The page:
Looking Back at Festival of Excellence Highlights

Published: April 15, 2019 | Read Time: 8 minutes

festival of excellence bookletThe Festival of Excellence’s annual one-day event dedicated to celebrating scholarship in all forms brought 433 presentations to Southern Utah University’s campus, creating scholarly buzz on every topic from engineering to parenting to dealing with mental health.

“The event has become an important part of the fabric of our institution. It allows for dialogue across the disciplines in one of the few venues that truly breaks down our university silos,” said SUU Provost Bradley J. Cook

A short glimpse at some of the presentations dealing with important topics to SUU’s students can be found below. In addition, many of the participants in the Festival of Excellence received awards for exemplifying experiential learning.

15 Minute Hairspray

Faced with the impossible task of turning a full-length musical into a fifteen-minute masterpiece, five acting students, Finley Caciola, Angela Clyde, Danny Keetch, Zachary Mittleman, and Trinity Rodriguez, have turned Hairspray into a powerful statement against oppression.

festival of excellence hairspray musicalThe students were charged with the task as a part of their Acting I final, but they soon ran into a hurdle. The cast of the original Hairspray contains a large group of people of color, but the cast of acting students only contained one person of color. The group instead changed the story to reflect a different demographic that faces inequality in the modern day.

The story became about the LGBTQIA+ community, a community many of the cast members identify with. The characters of Tracy and Link were both played by men, and the characters of Seaweed and Lil Inez were combined into one character, changes which helped them to tell a very real story of inequality that most of the cast has faced at some point. The show performed extremely well during their Acting I final performance, and the group decided their message deserved to be shared with more than just their classmates.

The students presented one of the first performances during Southern Utah’s 2019 Festival of Excellence, offering their story to the entirety of the SUU community and spreading awareness in a succinct and beautiful demonstration of talent and thoughtfulness.

Teen Nonfiction That Matters

In her Festival of Excellence presentation, Assistant Professor of Library Media/Special Collections librarian Paula Mitchell presented a case advocating for the use of nonfiction in the classroom. Mitchell explained how in the past nonfiction has been presented in an unappealing, sometimes even boring fashion. A recent resurgence and revitalization of nonfiction has helped make it easier for teachers to use as an engaging tool for students.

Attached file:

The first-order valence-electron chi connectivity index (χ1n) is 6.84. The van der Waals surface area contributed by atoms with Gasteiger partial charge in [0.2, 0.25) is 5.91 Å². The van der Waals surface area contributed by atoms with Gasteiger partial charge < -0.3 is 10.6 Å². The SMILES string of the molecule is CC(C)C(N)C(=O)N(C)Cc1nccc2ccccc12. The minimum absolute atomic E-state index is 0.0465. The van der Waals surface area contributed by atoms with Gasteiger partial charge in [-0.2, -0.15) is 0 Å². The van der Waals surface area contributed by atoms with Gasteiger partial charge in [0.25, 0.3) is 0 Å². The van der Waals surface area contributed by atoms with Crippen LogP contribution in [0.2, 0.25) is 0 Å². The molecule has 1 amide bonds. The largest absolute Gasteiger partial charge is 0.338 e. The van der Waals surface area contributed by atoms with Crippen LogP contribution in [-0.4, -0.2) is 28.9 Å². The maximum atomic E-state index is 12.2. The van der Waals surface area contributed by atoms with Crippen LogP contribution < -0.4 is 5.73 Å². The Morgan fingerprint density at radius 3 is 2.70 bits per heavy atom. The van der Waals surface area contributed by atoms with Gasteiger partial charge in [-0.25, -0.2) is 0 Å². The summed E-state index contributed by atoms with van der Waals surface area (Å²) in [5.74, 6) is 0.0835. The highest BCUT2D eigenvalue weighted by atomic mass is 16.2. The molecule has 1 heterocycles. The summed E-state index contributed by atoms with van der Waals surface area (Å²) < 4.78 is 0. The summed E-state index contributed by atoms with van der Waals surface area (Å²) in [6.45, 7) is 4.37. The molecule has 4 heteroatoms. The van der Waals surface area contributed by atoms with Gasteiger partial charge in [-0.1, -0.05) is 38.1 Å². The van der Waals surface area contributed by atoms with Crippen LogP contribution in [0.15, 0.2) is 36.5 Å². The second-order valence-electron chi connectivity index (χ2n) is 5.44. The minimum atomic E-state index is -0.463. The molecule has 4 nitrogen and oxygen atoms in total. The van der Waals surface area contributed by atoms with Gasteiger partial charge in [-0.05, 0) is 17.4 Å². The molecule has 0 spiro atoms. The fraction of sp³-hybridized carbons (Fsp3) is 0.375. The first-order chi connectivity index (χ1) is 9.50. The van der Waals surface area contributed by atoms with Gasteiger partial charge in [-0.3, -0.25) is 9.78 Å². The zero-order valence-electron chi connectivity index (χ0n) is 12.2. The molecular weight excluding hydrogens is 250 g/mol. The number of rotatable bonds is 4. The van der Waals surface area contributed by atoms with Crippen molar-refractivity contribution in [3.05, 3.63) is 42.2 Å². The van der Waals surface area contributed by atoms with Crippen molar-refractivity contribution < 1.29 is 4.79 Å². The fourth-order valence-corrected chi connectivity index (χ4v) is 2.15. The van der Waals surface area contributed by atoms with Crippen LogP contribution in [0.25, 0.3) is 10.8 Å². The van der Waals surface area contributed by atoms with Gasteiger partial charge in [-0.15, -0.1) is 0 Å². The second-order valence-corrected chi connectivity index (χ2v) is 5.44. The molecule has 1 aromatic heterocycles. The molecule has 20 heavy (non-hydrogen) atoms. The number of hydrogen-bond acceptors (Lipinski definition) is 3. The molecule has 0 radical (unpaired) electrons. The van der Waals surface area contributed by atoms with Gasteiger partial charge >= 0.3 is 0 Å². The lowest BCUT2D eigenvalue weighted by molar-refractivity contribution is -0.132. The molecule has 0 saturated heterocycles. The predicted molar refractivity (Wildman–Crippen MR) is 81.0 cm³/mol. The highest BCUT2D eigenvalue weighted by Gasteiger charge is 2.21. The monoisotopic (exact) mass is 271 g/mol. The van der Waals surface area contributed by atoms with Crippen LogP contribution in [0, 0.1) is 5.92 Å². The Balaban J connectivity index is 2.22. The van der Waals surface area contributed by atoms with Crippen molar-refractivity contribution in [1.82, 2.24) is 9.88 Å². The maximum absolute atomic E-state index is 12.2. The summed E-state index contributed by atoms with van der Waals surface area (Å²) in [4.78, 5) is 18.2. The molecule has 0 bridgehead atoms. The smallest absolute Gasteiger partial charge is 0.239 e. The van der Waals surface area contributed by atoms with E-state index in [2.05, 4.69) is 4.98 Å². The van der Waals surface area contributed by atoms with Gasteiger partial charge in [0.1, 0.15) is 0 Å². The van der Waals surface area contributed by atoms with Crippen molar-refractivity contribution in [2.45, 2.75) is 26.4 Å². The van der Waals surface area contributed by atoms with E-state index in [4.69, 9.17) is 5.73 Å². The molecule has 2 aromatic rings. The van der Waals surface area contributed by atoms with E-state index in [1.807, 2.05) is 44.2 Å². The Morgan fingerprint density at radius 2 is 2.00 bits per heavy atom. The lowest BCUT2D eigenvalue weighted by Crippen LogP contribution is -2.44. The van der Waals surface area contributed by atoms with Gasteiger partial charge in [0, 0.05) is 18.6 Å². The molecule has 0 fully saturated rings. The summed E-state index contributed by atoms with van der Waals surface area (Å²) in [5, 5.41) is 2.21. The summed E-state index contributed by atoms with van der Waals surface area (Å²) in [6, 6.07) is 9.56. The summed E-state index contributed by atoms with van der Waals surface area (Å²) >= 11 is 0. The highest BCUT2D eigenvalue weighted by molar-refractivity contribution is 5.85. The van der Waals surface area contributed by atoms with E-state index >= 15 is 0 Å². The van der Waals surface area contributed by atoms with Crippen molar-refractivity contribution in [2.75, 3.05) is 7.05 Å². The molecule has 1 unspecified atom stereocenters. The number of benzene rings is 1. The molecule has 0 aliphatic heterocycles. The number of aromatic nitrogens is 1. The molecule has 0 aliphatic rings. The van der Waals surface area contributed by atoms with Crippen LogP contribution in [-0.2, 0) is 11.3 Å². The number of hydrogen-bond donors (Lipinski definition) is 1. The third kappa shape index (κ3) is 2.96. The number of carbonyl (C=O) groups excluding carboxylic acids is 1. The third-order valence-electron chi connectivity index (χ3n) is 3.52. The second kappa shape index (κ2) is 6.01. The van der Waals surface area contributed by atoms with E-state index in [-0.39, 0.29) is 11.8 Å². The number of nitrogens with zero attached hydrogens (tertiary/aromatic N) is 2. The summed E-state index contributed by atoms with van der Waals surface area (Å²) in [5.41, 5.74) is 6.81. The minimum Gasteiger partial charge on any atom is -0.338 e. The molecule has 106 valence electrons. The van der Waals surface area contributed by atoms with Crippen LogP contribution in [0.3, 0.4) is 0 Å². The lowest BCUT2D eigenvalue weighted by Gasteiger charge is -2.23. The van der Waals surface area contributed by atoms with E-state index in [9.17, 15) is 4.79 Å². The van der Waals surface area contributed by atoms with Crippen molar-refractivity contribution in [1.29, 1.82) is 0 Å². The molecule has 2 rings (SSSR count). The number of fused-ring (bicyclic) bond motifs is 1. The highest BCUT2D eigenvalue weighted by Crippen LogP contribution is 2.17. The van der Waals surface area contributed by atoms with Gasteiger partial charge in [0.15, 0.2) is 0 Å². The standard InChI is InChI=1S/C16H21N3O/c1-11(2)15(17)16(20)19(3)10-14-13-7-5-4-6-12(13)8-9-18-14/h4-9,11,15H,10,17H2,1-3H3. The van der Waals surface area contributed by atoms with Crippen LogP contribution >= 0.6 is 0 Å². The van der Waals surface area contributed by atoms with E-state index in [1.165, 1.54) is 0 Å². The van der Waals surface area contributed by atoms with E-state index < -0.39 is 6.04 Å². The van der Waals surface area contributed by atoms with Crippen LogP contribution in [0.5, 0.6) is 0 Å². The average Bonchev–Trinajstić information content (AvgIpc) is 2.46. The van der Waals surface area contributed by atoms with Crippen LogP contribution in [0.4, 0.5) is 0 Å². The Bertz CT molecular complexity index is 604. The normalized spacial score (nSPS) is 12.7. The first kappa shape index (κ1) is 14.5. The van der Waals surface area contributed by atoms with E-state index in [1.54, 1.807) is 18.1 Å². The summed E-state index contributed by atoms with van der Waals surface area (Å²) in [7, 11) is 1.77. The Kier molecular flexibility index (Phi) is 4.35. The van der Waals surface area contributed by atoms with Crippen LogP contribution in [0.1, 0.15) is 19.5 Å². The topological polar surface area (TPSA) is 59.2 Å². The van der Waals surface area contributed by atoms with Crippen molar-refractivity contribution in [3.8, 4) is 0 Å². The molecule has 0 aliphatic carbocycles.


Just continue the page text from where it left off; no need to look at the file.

Mitchell described how nonfiction reads across the curriculum, provides a relevant topic for every reader, increases vocabulary experience, and tests smoothly. Recent nonfiction has increased its appeal to children and teens with more creativity in book cover design and diversity in topics.

“Educators need to be aware of the tremendous benefits of using nonfiction in their classrooms,” Mitchell said.


This April, Southern Utah students will present Scarlet by Sam Freeman in an effort to bring awareness to issues including sexual assault, victim blaming, and revenge pornography. As a prequel to their full-length performances, the cast and director have brought select scenes and a discussion of the themes to the Festival of Excellence.

While the subject and themes of the play are often uncomfortable for audience members and hard to discuss for many individuals, director Chad Henwood’s choice to bring the show to the Festival of Excellence reflects one of his major goals with the show, to bring attention to the taboo of discussing sexual assault and help survivors find a voice through the theatre in order to feel comfortable and safe.

The show is presented as a part of the Black Box Grant Program, which offers students the ability to direct, manage, and act in plays they feel passionate about. The play premiered in the Black Box theatre on April 11. Southern Utah University is honored to be one of only two companies in the United States who are able to present this piece at this time.

Feeling Depression: The Productive Discomfort of 4.48 Psychosis

Many individuals on a college campus can attest to the struggle that dealing with mental health issues, and depression specifically, can be when there seems to be no effective way to work through the issue. Theatre Arts Professor and Director of the SUU Festival of Excellence, Scott Knowles, took fifteen minutes to demonstrate how experiencing art centered around an issue like depression can lead to bettering a community’s ability to process those dark emotions and focus on how to better help those suffering from a mental illness.

Knowles focused his presentation around 4.48 Psychosis, a play which is said to create an image of what depression can be like for some individuals. Through performance analysis and analysis of audience’s responses to the play, Knowles demonstrates how watching a performance, which so honestly portrays a very real situation many individuals must push through in their lives, can help a person or community understand mental health in a more personal way.

He further argues that watching these plays and feeling what some might consider ‘darker’ emotions helps us to form more positive habits and can have very real benefits for the audience members. Knowles’ Festival presentation connected the art he teaches by using it to teach the community a positive way to feel, comprehend, and help each other through the often uncertain and murky field of mental illness.